Germany’s private sector grows solidly at start of Q2
The pace of expansion stabilised after having slipped to eightmonth low in March, according to the latest PMI survey data from IHS Markit.
The rate of job creation picked up to its highest for three months; however, there was less optimism among businesses towards the outlook for activity in the year ahead amid a further slowdown in new order growth.
April saw the IHS Markit Flash Germany Composite Output Index tick up to 55.3 from 55.1 in March.
The latest reading pointed to a solid overall rate of business activity growth that was above the survey’s long-run average (since January 1998), with rates of expansion in both manufacturing output and services activity picking up slightly since March.
The IHS Markit Flash Germany Manufacturing PMI meanwhile registered a reading of 58.1 in April.
Although little-changed from March’s 58.2 and pointing to another strong monthly improvement in overall manufacturing sector performance, this was the lowest reading since July 2017.
The level of new orders received by German private sector firms rose at the slowest rate for more than a year-and-a-half in April.
New business in the service sector showed the smallest gain since August last year, while growth of manufacturing order books eased for the fourth month running to the slowest since November 2016.
Moreover, goods producers reported a further slowdown in new export order growth to a 16-month low.
Firms’ optimism towards the year-ahead outlook for activity meanwhile weakened further from the record highs seen in the second half of 2017.
A notable deterioration in future expectations among services firms saw the survey’s measure of overall business confidence to dip to its lowest since last November.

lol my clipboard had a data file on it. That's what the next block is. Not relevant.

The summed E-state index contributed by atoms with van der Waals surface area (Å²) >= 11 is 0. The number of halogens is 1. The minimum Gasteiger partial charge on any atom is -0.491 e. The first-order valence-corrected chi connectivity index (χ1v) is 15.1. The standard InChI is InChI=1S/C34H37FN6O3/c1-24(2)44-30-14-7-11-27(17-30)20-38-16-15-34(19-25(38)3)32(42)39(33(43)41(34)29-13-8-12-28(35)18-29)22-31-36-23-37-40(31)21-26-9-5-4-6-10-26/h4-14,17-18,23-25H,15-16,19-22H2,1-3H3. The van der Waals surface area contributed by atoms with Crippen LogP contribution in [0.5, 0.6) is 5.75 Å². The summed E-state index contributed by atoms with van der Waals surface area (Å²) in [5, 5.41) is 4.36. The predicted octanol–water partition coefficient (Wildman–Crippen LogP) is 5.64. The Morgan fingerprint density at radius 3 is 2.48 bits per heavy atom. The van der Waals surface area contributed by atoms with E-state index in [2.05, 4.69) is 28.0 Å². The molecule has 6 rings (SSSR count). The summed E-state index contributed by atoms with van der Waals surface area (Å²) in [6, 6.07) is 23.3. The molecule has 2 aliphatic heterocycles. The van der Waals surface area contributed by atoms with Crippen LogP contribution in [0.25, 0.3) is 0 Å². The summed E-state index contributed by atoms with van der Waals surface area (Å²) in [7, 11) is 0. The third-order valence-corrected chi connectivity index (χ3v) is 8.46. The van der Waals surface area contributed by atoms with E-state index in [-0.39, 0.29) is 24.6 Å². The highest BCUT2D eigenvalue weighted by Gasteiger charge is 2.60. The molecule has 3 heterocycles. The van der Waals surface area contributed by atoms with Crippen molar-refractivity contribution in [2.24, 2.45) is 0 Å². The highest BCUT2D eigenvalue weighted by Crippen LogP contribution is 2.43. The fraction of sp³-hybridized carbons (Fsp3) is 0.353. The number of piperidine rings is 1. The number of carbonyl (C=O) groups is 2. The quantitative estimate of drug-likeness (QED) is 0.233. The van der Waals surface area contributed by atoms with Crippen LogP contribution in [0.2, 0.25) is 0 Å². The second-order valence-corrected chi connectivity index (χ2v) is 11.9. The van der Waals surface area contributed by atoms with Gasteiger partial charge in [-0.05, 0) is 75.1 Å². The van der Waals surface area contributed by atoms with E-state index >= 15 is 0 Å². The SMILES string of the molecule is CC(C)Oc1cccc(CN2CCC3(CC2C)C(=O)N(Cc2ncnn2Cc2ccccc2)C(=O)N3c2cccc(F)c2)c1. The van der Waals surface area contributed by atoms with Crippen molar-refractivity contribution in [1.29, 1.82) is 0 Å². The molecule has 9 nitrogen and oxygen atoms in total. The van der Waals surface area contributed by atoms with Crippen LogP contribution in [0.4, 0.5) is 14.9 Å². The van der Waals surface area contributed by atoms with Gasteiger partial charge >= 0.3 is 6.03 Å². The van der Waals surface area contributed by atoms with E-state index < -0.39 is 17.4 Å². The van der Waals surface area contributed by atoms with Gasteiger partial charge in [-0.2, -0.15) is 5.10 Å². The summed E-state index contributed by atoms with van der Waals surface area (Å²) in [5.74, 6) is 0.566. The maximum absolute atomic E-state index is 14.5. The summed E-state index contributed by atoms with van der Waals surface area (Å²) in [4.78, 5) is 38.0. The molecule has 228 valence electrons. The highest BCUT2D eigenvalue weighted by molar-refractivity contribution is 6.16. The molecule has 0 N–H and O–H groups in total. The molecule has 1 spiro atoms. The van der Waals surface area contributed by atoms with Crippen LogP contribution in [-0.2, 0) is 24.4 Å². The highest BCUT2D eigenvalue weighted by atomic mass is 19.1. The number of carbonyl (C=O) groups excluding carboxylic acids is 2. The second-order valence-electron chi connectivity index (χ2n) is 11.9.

The degree of optimism among manufacturers meanwhile improved slightly from an 18-month low in March.
There was positive news on the employment front in April as the rate of private sector job creation rebounded from March’s seven-month low to its highest since January.
This reflected a faster rise in service sector workforce numbers – the secondquickest in the past year.
Manufacturing employment growth, however, eased to the slowest for eight months.
April survey data meanwhile indicated another solid monthly increase in average prices charged for goods and services.
The rate of inflation was unchanged from that recorded in March and remained among the quickest seen over the past seven years.
Driving average selling prices higher in April was a further steep rise in firms’ input costs.
Businesses continued to comment on staff pay pressures and higher prices paid for raw materials, with the latter often linked to supply shortages and bottlenecks.
That said, having eased for the third month in a row, the rate of input cost inflation was at its lowest since last September.
Capacity constraints in supply chains were meanwhile reflected in a further marked increase in average delivery times for inputs.
The extent of the deterioration in vendor performance was less marked than March’s survey-record, but still one of the greatest in the 22-year series history. ■